Those foreign prisoners of our military and CIA are human beings who our Judicial Branch of government – the intermittent legal niceties and reiterations of fundamental principles of law in the words of their long-awaited opinions aside (see Boumediene), in tandem with our Legislative Branch of government – has mostly tolerated, and mostly continues to tolerate being:

1. Imprisoned by our government for years without indictment, charge or trial thousands of miles from any active battlefield, intentionally out of easy reach of our independent Judicial Branch of government, and of the independent, unsupervised reach of our Legislative Branch of government and the media, in conditions that many Americans would be outraged to see animals subjected to.

2. Deprived of their liberty for years by our government without benefit of Prisoner of War status or protections, because denied an initial battlefield (or subsequent) Geneva Convention Article 5-compliant competent-tribunal adjudication of their assumed status – imposed essentially by default/decree – as unlawful, non-POW enemy combatant prisoners of the American president:

Congress was clearly aware of these treaty obligations under Article 5 when it debated and enacted the [2006] Military Commissions Act. […]

The CSRT [Combatant Status Review Tribunal] did not address [Hamdan’s default] entitlement to Prisoner of War status, cite or discuss the Geneva Conventions or Article 5, or address the lawfulness of the accused’s participation in hostilities. […] As a consequence, this Commission cannot accept the 2004 CSRT determination that the accused is properly detained as an "enemy combatant" in satisfaction of the required determination regarding his entitlement to Prisoner of War Status. – Military Judge, Captain, JAGC, US Navy, Keith Allred, 12/17/2007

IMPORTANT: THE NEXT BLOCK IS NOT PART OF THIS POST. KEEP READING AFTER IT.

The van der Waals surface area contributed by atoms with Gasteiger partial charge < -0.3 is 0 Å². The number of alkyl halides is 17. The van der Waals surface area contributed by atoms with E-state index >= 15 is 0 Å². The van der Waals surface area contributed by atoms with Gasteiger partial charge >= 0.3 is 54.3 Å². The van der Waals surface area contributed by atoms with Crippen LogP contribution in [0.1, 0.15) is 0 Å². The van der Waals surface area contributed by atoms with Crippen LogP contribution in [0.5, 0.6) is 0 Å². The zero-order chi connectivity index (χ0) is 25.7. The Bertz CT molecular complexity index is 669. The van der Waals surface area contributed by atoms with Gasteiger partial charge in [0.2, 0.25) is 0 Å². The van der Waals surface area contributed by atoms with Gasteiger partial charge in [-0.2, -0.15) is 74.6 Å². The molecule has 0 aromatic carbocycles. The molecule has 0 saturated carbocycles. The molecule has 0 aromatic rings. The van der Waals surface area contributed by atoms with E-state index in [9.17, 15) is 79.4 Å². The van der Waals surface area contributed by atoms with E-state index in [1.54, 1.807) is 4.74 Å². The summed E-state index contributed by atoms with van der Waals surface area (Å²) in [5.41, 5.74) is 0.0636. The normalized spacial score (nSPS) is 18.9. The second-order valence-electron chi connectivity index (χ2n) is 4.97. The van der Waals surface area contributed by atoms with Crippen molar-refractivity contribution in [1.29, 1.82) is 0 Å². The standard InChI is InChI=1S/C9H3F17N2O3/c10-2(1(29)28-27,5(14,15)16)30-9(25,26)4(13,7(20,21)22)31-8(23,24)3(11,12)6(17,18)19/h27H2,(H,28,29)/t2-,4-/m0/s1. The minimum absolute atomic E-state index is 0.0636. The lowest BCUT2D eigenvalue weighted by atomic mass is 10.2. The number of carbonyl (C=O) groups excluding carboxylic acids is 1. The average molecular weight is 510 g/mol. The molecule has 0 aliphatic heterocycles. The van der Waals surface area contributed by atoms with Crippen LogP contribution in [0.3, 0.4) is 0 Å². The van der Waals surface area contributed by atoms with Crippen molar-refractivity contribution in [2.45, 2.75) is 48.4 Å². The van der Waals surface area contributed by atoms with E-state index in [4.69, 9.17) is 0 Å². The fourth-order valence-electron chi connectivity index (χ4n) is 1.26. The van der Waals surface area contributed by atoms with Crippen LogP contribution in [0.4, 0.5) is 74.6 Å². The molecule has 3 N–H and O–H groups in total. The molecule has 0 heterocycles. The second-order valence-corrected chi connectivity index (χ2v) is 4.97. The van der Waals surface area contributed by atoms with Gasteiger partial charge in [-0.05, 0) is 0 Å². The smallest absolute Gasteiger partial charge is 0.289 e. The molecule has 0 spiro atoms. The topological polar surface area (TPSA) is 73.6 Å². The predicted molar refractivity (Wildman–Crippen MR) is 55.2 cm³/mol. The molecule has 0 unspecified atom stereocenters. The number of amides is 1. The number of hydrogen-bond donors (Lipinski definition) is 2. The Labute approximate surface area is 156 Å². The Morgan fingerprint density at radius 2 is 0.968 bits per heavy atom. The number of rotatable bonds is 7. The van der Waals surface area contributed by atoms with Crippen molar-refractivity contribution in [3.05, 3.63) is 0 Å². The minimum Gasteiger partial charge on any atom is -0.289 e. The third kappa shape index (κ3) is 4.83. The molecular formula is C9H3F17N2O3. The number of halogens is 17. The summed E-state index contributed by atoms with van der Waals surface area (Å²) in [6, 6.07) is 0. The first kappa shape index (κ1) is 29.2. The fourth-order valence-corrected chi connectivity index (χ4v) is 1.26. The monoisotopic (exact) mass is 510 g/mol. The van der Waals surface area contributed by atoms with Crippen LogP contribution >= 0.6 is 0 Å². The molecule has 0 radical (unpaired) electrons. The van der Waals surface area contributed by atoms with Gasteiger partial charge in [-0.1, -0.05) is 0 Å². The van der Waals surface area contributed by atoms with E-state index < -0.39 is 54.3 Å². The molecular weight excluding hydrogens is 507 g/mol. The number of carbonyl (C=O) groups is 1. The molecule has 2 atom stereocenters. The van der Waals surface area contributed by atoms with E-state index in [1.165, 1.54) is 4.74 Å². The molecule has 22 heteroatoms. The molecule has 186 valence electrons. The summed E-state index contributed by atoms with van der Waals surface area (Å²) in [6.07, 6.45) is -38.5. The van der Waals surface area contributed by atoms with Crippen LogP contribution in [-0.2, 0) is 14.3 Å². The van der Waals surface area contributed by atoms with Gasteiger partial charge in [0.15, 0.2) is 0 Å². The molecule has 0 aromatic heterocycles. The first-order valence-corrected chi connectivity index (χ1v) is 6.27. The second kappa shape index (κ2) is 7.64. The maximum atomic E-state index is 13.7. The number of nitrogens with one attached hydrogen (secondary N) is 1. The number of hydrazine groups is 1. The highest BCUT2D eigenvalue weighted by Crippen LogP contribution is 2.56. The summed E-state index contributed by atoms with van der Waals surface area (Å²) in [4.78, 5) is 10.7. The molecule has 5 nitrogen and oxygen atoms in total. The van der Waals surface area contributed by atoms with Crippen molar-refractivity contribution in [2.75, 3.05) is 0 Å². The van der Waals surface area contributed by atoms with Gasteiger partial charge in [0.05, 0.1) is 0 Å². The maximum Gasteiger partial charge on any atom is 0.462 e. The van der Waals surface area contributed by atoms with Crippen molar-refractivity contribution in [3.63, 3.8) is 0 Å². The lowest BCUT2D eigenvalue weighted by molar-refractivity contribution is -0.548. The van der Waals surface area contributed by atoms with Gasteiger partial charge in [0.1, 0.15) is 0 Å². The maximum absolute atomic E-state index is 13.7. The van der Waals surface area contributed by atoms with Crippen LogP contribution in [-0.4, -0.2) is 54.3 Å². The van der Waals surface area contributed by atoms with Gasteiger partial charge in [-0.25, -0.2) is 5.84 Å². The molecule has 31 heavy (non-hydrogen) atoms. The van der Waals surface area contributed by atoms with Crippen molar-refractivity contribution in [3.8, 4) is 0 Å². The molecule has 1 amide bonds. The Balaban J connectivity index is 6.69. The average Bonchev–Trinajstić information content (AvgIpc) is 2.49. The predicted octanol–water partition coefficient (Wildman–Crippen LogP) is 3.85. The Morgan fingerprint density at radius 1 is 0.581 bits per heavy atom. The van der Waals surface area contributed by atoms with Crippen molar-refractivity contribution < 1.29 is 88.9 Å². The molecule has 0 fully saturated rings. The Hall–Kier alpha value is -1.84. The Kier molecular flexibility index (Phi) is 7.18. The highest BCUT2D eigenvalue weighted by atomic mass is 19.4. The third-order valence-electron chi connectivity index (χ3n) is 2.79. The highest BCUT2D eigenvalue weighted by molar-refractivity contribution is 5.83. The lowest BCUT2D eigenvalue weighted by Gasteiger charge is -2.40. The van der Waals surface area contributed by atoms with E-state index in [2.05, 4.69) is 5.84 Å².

http://ccrjustice.org/files/Hamdan_Article5Decision_12_07.pdf

[And:]

The determination of whether an individual captured on the battlefield is a “lawful” or “unlawful” enemy combatant carries with it significant legal consequences (both international and domestic) relating to the treatment owed that individual upon capture and ultimate criminal liability for participating in war-related activities associated with the armed conflict. The Third Geneva Convention Relative to the Treatment of Prisoners of War (GPW III) — signed in 1949 and entered into force in 1950 following battlefield atrocities occurring during World War II — sought to carefully define “lawful combatant” for all signatory nations.

[…]